Chicago Department of Public Health Commissioner Dr. Allison Arwady said COVID hospitalizations remain a point of some concern in the city.
The Food and Drug Administration has given a green light for elementary school-age kids to get the updated booster doses — one made by Pfizer for 5- to 11-year-olds, and a version from rival Moderna for those as young as 6.
At a press briefing in Geneva, WHO Director-General Tedros Adhanom Ghebreyesus said the world has never been in a better position to stop COVID-19. The U.N. health agency said deaths fell by 22% in the past week, at just over 11,000 reported worldwide. There were 3.1 million new cases, a drop of 28%.
While cases in white men have dropped in recent weeks, Black people are making up a growing percentage of infections — nearly 38% during the final week of August, according to the latest data available. Latinos are also disproportionately infected, making up roughly a third of infections.
Chicago Department of Public Health Commissioner Dr. Allison Arwady urged all Chicagoans older than 12 who were vaccinated against COVID-19 with the original vaccine at least two months ago to get the updated vaccine, which targets the BA.4 and BA.5 subvariants of the omicron variant of COVID-19.
The new boosters are combination or “bivalent” shots that contain half the original vaccine that’s been used since December 2020 and half protection against today’s dominant omicron versions, BA.4 and BA.5.
Dr. Allison Arwady, commissioner of the Chicago Department of Public Health, called the vaccines the “best possible match” against strains of the virus now in circulation. They’ve been formulated to provide immunity against the omicron variants BA.4 and BA.5, which account for nearly all of the cases of COVID-19 in the U.S.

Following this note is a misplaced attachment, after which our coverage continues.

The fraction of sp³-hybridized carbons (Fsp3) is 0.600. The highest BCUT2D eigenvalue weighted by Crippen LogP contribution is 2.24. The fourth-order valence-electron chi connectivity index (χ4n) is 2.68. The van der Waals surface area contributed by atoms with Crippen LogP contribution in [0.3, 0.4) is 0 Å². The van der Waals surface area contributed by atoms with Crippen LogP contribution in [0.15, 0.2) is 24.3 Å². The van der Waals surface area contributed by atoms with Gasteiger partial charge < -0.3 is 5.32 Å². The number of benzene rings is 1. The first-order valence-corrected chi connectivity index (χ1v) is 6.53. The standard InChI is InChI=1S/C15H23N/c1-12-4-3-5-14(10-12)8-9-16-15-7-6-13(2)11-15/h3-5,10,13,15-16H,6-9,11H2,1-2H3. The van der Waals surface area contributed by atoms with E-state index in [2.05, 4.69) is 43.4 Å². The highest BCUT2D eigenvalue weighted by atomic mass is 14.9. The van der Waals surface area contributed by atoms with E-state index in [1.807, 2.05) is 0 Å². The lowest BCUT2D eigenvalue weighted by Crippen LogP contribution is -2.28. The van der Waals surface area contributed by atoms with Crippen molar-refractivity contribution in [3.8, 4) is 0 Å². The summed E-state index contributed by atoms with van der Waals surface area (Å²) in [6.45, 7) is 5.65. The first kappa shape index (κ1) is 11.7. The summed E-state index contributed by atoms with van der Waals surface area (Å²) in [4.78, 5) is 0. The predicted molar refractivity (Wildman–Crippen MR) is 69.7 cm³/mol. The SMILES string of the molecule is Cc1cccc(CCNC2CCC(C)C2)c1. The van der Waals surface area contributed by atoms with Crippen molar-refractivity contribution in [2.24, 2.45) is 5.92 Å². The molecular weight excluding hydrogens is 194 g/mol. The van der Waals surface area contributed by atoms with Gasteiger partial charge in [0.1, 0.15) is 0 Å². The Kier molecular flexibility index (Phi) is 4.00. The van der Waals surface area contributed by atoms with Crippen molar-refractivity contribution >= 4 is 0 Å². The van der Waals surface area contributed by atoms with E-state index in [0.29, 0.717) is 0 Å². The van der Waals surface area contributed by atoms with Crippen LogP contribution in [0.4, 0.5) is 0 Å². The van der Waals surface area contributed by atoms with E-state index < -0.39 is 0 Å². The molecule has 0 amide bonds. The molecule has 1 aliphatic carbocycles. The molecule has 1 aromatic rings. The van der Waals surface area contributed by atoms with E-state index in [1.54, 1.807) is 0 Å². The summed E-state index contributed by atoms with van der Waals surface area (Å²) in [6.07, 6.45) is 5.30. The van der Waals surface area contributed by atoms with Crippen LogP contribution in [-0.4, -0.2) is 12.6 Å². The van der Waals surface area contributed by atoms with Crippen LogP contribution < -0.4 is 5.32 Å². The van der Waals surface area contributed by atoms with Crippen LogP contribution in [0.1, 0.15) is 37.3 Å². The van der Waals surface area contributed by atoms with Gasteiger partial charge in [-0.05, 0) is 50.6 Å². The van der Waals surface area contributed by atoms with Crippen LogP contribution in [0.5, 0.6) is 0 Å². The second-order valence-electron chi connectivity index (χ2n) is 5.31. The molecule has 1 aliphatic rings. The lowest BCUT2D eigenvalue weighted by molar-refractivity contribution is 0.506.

The move by the Food and Drug Administration tweaks the recipe of shots made by Pfizer and rival Moderna that already have saved millions of lives. The hope is that the modified boosters will blunt yet another winter surge.
Vaccinations for babies, toddlers and preschoolers opened in the U.S. in June after months of delay. Only about 6% of youngsters ages 6 months through 4 years had gotten at least one dose of a COVID-19 vaccine by mid-August, according to the American Academy of Pediatrics.
Polio was once one of the nation’s most feared diseases, with annual outbreaks causing thousands of cases of paralysis. Its elimination in the U.S., officially declared in 1979, is considered one of the nation’s greatest public health victories.
Both Pfizer and Moderna are working on bivalent boosters: vaccines made up of both the old formula and a new one that targets the Omicron BA.4 and BA.5 subvariants of the coronavirus. If the shots meet US Food and Drug Administration standards, they will probably be available as early as September, the FDA says.
After noticing changes in their menstrual cycles after getting a COVID-19 vaccine, a pair of researchers surveyed others about their experiences. A new analysis of over 35,000 responses finds many experienced changes to their periods, including unexpected bleeding.
The governor is experiencing “mild symptoms” and has been prescribed Paxlovid, an antiviral medication used to treat the disease.
The new variants, labeled BA.4 and BA.5, are offshoots of the omicron strain that has been responsible for nearly all of the virus spread in the U.S. and are even more contagious than their predecessors.
Within days of the U.S. Food and Drug Administration and the Centers for Disease Control approving vaccine courses for children six-months through 4 years old, area hospitals, pediatricians and health care centers are beginning to put those doses in children’s arms.
Officials granted double the number of COVID-19 vaccine exemptions to members of the Chicago Police Department than they did to members of any other city department, according to a WTTW News analysis of data provided by the mayor’s office.